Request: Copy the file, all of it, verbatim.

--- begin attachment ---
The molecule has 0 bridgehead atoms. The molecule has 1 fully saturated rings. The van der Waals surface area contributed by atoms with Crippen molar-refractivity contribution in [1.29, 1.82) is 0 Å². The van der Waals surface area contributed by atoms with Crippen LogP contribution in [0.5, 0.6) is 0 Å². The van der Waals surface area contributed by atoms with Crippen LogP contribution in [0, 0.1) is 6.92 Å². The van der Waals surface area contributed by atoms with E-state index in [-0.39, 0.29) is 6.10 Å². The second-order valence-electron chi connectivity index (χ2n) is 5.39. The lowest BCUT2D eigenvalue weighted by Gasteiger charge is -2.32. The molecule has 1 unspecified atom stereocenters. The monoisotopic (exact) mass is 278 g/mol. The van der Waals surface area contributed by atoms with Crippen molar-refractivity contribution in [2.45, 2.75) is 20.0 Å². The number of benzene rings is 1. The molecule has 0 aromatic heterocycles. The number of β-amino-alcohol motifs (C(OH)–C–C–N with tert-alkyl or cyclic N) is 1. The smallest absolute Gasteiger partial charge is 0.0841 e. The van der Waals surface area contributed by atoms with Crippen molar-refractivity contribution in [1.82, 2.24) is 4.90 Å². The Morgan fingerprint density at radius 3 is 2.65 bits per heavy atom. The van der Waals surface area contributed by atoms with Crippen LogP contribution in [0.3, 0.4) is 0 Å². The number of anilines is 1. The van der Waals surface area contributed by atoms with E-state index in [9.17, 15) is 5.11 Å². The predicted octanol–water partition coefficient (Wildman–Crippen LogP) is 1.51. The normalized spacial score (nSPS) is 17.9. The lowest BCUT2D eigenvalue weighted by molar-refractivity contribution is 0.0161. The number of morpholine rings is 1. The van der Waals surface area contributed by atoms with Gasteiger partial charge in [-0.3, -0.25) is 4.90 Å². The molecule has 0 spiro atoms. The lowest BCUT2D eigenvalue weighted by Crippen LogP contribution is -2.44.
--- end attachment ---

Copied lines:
The molecule has 0 bridgehead atoms. The molecule has 1 fully saturated rings. The van der Waals surface area contributed by atoms with Crippen molar-refractivity contribution in [1.29, 1.82) is 0 Å². The van der Waals surface area contributed by atoms with Crippen LogP contribution in [0.5, 0.6) is 0 Å². The van der Waals surface area contributed by atoms with Crippen LogP contribution in [0, 0.1) is 6.92 Å². The van der Waals surface area contributed by atoms with E-state index in [-0.39, 0.29) is 6.10 Å². The second-order valence-electron chi connectivity index (χ2n) is 5.39. The lowest BCUT2D eigenvalue weighted by Gasteiger charge is -2.32. The molecule has 1 unspecified atom stereocenters. The monoisotopic (exact) mass is 278 g/mol. The van der Waals surface area contributed by atoms with Crippen molar-refractivity contribution in [2.45, 2.75) is 20.0 Å². The number of benzene rings is 1. The molecule has 0 aromatic heterocycles. The number of β-amino-alcohol motifs (C(OH)–C–C–N with tert-alkyl or cyclic N) is 1. The smallest absolute Gasteiger partial charge is 0.0841 e. The van der Waals surface area contributed by atoms with Crippen molar-refractivity contribution in [1.82, 2.24) is 4.90 Å². The Morgan fingerprint density at radius 3 is 2.65 bits per heavy atom. The van der Waals surface area contributed by atoms with Crippen LogP contribution in [0.3, 0.4) is 0 Å². The number of anilines is 1. The van der Waals surface area contributed by atoms with E-state index in [9.17, 15) is 5.11 Å². The predicted octanol–water partition coefficient (Wildman–Crippen LogP) is 1.51. The normalized spacial score (nSPS) is 17.9. The lowest BCUT2D eigenvalue weighted by molar-refractivity contribution is 0.0161. The number of morpholine rings is 1. The van der Waals surface area contributed by atoms with Gasteiger partial charge in [-0.3, -0.25) is 4.90 Å². The molecule has 0 spiro atoms. The lowest BCUT2D eigenvalue weighted by Crippen LogP contribution is -2.44.